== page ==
The theme of the week has been legislation, with Gov. Jerry Brown signing significant bills into law in the areas of election reform and broadband infrastructure. The realm of inmate health care was no exception.
Signed this week was AB 720, which amounts to a common sense piece of legislation allowing two things. First, those who go to jail or prison who, prior to AB 720,would have had their Medi-Cal canceled are now eligible to have it suspended instead. Second, it allows jails to enroll people in Medi-Cal prior to their release so they have no break in heath coverage after they get out.
What’s important to note is that this is not a mandate so, per Proposition 30, there are no state funds required. Simply put, this is a good bill that extends the authorities provided to state prisons and local jails.
As the Los Angeles Times’ editorial board correctly points out:
When people leave jail without medical coverage, their ailments often go untreated and they wind up in the emergency room with more expensive, acute problems. The ultimate cost usually ends up being covered by taxpayers in any case because hospitals can sign them up for Medi-Cal retroactively. What’s more, former jail inmates who suffer from mental health issues and substance-abuse problems but who don’t receive treatment are more likely to end up back in jail, according to studies of jail populations in Florida and Washington.
The importance of the Affordable Care Act (ACA) to county corrections budgets cannot be understated. Anything that increases the authority at the county (or state) level to create more gateways to enrollment simply expands the cost-saving opportunities at all levels. Starting January 1, 2014 until the same day in 2016, the federal government will be reimbursing 100 percent of the medical costs for a vastly expanded pool of eligible offenders. After that it gradually drops to 90 percent over the next few years.
Those are numbers that California Forward’s Partnership for Community Excellence has been fixating on and putting front and center at all of the regional convenings conducted with counties to get them educated and ready for ACA enrollment, which began on October 1. It’s simple math: the more offenders who are enrolled, the more money the county will save overall on inmate health care. Even those in pre-trial status are eligible and in those cases, not only will treatment reduce the number of bodies in beds, it may keep someone who doesn’t belong in jail from ever going there.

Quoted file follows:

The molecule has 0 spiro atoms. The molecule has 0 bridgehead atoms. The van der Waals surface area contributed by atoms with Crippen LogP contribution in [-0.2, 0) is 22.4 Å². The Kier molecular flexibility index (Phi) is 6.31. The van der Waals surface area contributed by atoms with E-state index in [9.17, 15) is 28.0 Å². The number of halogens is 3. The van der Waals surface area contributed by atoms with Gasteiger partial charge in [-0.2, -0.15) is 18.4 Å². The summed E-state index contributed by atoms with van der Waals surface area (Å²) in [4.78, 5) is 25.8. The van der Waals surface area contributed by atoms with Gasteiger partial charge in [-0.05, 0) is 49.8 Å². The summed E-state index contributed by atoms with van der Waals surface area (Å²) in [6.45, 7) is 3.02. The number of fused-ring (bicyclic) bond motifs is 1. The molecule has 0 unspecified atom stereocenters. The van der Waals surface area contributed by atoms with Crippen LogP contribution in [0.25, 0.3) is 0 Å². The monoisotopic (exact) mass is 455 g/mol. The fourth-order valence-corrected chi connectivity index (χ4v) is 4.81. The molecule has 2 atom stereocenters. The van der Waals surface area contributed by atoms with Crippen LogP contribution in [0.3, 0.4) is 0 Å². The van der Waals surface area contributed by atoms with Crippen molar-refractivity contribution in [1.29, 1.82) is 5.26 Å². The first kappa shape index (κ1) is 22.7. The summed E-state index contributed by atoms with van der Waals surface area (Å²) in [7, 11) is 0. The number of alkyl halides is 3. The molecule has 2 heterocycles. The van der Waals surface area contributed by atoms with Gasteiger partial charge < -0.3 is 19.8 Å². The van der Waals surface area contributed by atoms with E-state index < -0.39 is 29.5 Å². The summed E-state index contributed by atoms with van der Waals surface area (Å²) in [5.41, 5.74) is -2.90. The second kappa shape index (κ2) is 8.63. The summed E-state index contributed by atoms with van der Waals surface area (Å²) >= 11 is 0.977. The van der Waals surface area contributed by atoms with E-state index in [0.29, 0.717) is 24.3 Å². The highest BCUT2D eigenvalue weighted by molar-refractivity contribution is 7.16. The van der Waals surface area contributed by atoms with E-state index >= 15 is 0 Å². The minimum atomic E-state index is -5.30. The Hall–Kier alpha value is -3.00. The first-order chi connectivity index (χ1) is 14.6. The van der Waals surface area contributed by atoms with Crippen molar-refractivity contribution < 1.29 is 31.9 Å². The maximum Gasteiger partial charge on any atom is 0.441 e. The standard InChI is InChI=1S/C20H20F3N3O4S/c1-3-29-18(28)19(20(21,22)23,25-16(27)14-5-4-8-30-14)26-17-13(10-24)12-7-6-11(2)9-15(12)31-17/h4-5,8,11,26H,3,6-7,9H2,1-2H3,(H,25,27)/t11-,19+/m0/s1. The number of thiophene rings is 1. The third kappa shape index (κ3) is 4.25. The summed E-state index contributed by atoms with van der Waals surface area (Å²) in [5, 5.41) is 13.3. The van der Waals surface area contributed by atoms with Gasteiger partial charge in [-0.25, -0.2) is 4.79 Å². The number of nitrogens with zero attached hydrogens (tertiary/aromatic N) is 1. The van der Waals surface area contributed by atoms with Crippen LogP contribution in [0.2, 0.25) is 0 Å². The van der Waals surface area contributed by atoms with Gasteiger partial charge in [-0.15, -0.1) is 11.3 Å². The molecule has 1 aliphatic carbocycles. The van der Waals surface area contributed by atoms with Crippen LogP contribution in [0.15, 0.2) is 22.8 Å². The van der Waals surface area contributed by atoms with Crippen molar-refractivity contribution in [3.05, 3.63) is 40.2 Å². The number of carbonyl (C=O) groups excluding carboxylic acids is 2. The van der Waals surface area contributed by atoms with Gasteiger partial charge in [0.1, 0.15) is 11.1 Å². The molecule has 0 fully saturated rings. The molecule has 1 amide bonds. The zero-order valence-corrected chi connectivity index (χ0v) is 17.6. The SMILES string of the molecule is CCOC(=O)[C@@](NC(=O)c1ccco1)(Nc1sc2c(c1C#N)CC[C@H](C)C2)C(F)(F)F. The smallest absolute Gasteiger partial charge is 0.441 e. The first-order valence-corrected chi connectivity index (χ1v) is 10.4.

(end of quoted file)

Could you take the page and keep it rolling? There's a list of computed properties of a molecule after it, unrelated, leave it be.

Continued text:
The response has been overwhelming thus far. Many of these stakeholders in the process don’t often speak with one another so simply getting them in the same room and putting names to faces is valuable unto itself. But more importantly, county corrections and health care officials leave with a concrete roadmap to catalyze enrollment.
Our most recent convening in Santa Cruz was particularly inspiring. Santa Cruz is a county that has fully embraced the new approach to corrections that is slowly taking hold across the country. They understand that some offenders don’t belong jail and that treatment and other evidence-based practices are the real cornerstones of fighting recidivism and reducing prison/jail populations in the long run. They understand the flexibility offered in split sentences and they have judges who are on board with putting them to use.
This recent Pew study indicates that many other states are in tandem with Santa Cruz. The premise of the study is based on more than a dozen governors who, over the past seven years, “have spearheaded research-based sentencing and corrections reforms that slow the growth of prison costs while reducing reoffense rates and keeping communities safer.”
The sooner all of California, not just the counties with more manageable prison populations, gets on board, the better. The Los Angeles County board of supervisors’ mulling over new spending for new jail construction is merely a symptom of the larger issue: change moves much more slowly in a county with the largest jail system in the nation than it does in Santa Cruz or Santa Barbara.
However, with progressive minds like Terri McDonald leading the charge, it’s very premature to claim that LA County doesn’t get it or doesn’t care to make changes. And with a PCE convening happening there later this month, the opportunities to get on the right track exist. California simply must stay the course and hope that Sacramento continues to keep its focus on long term solutions and that the three judge panel provides the breathing room to do so.